## Tuesday, January 3, 2017

### Surface Tension Problems with Solutions One

We are going to solve series of problems with detailed solutions about a topic called surface tension. Surface tension is the property of liquid due to which the liquid surface experiences a tension and they tend to acquire minimum surface area. It is because of this surface tension, small insects are able to float on the surface of water. It is defined as the force acting on the tangential surface of the liquid normal to the surface of contact per unit length. Surface tension can be explained basing on molecular theory. Every molecule can influence the surrounding and attract the neighboring molecules up to some extend and that distance is called molecular range. Taking the molecule as the center, molecular range as the radius, if we draw a sphere, it is called sphere of influence and within the sphere of influence, core molecule can attract the other molecules.

Problem

The length and thickness of a glass plate is given to us as shown in the diagram below. If this edge is in contact with a liquid of known surface tension, we need to know the force acting on the glass plate due to the surface tension of the liquid.

Solution

We know that surface tension is mathematically force acting on it per unit length. Here length means the length of free surface of the body that is in contact with the liquid. The glass plates both inner and outer surface are in contact with the liquid and hence two lengths has to be taken into count. The problem is solved as shown in the diagram below.

Problem

A drop of water of known volume is pressed between two glass plates so as to spread across a known area. If surface tension of the liquid is known to us, we need to know the force required separating the glass plate and the problem is as shown in the diagram below.

Solution

We can write the volume as the product area of cross section with the length of the liquid. We also know that the surface tension can also be expressed in terms of work done per unit area. Intern work done can be expressed as the product of force and displacement. Taking this into consideration, we can solve the problem as shown in the diagram below.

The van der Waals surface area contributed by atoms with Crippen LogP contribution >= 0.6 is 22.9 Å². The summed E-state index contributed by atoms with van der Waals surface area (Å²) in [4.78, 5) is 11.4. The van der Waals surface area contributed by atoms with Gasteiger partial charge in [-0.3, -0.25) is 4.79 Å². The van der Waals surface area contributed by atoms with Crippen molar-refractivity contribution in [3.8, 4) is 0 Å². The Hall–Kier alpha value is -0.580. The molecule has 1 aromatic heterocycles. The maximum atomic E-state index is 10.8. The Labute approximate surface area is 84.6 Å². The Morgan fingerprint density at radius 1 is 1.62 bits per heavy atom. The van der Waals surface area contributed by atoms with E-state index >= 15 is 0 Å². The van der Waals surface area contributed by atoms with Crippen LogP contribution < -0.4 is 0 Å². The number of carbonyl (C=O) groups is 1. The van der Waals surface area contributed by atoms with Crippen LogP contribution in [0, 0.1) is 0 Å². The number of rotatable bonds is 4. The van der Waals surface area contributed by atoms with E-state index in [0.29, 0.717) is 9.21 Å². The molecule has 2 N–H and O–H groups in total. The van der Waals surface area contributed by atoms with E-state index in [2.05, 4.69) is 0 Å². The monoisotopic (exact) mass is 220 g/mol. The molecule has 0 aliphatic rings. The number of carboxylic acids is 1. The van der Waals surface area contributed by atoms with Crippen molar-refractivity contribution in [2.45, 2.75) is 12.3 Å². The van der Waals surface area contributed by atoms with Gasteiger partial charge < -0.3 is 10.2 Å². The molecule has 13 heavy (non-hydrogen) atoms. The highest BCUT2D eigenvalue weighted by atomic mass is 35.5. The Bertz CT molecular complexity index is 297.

Problem

A big liquid drop of known radius splits into identical drops of same size in large number and we don’t know the radius of the small drop. We need to measure the work done in this process and the problem is as shown in the diagram below.

Solution

We know that the volume of the liquid is conserved. It means the volume of the big drop is the sum of the volumes of all small drops together and basing on that we can find the relation between smaller and bigger radius as shown in the diagram below. We can write the equation for the work done as the product of surface tension and the change in the area.

Problem

Work done in blowing a soap bubble of radius R is given to us as W. We need to measure the work done in blowing the same bubble to a different radius and the problem is as shown in the diagram below.

Solution

As discussed in the previous problem, we can define the work done as the product of surface tension and the change in the area of cross section. By applying that data, we can solve problem as shown in the diagram below.

Problem

We need to find the capillary rise of a liquid in a capillary tube when it is dipped in that liquid where surface tension and density of the liquid is given to us. We can treat angle of contact as zero and the problem is as shown in the diagram below.

Solution

We know that when angle of contact is less than ninety degree, the liquid raises above the normal level of the beaker and that property is called capillarity. The capillary rise depends on the radius of the tube, density and surface tension of the liquid. We can apply the formula and solve the problem as shown in the diagram below.

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